Did you know that revenues from the Minnesota Lottery are being used to spam local bloggers? Here’s an example comment that was dropped on my post about Groupon.com:
1st sentence: On topic.
2nd sentence: transition.
3rd sentence and beyond: an advertisement and a link to the MN Lottery’s website.
Notice that the comment author is inconsistent in whether they’re writing about something they’re familiar with or for someone they work for.
In this case, the spammer doesn’t work directly for the MN Lottery. Instead, it looks like the Minnesota State Lottery has hire a company in New Jersey to spam blogs on their behalf. Additionally, the actual spammer lives near Washington, DC.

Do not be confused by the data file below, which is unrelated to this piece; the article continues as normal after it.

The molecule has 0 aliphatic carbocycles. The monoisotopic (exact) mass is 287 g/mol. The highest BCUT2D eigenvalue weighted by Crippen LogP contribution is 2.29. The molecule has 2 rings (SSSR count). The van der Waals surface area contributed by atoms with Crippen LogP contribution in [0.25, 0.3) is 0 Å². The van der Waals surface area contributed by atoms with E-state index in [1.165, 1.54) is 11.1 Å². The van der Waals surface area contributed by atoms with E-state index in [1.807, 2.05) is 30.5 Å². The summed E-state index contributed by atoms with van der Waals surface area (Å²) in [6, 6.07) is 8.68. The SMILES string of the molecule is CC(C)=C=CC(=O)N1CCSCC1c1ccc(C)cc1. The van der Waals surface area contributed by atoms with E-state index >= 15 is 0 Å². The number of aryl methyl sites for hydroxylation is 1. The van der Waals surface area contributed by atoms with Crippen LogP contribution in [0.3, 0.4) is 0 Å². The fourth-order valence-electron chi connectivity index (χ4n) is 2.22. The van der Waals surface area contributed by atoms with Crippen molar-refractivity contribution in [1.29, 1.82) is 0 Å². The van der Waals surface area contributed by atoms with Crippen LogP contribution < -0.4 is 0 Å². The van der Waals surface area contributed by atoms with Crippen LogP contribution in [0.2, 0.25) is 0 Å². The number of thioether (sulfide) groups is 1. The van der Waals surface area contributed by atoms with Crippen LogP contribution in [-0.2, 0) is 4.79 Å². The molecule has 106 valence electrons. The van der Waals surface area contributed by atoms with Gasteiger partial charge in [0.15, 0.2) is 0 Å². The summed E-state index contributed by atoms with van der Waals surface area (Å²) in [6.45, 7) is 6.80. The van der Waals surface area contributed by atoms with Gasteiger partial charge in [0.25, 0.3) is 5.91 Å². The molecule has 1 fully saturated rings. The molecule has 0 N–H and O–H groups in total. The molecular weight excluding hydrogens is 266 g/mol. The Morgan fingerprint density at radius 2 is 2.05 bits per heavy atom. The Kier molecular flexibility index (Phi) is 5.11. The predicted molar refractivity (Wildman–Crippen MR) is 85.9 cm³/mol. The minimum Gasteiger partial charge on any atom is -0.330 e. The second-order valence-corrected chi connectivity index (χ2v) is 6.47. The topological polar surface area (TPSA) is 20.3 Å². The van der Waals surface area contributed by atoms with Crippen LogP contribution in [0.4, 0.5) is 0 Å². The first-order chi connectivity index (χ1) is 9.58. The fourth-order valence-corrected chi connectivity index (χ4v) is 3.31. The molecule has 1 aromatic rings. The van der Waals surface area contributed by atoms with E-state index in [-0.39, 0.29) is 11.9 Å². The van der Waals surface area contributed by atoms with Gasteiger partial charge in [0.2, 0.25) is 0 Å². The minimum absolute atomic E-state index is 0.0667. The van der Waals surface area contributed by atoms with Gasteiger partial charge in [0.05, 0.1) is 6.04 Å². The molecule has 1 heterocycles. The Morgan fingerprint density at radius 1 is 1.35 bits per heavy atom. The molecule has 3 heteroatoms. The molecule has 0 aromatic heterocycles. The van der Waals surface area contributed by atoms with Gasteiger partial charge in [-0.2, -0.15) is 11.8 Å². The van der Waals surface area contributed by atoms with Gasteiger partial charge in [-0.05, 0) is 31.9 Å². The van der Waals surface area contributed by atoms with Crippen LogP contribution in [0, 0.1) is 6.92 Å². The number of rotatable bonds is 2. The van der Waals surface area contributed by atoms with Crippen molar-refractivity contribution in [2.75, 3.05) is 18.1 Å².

If you read the comment again, now knowing that it was written by a guy named Alex who lives in Washington, DC, you can understand how poor of a job he did pretending to be:
1. A Minnesotan.
2a. Not affiliated with the MN Lottery.
2b. Or, if he was attempting to comment form a MN Lottery perspective, he was inconsistent at that as well.
It’s a shame to see Minnesota State Lottery revenue is being sent out of state for use spamming in-state blogs. We have plenty of qualified spammers right here in the State of Minnesota who are capable of spamming blogs on behalf of the lottery.
If you’re going to pay people to spam blogs on behalf of the MN Lottery, hire locally. Better yet, stop spamming people (or hiring firms that think spamming is an appropriate marketing tactic).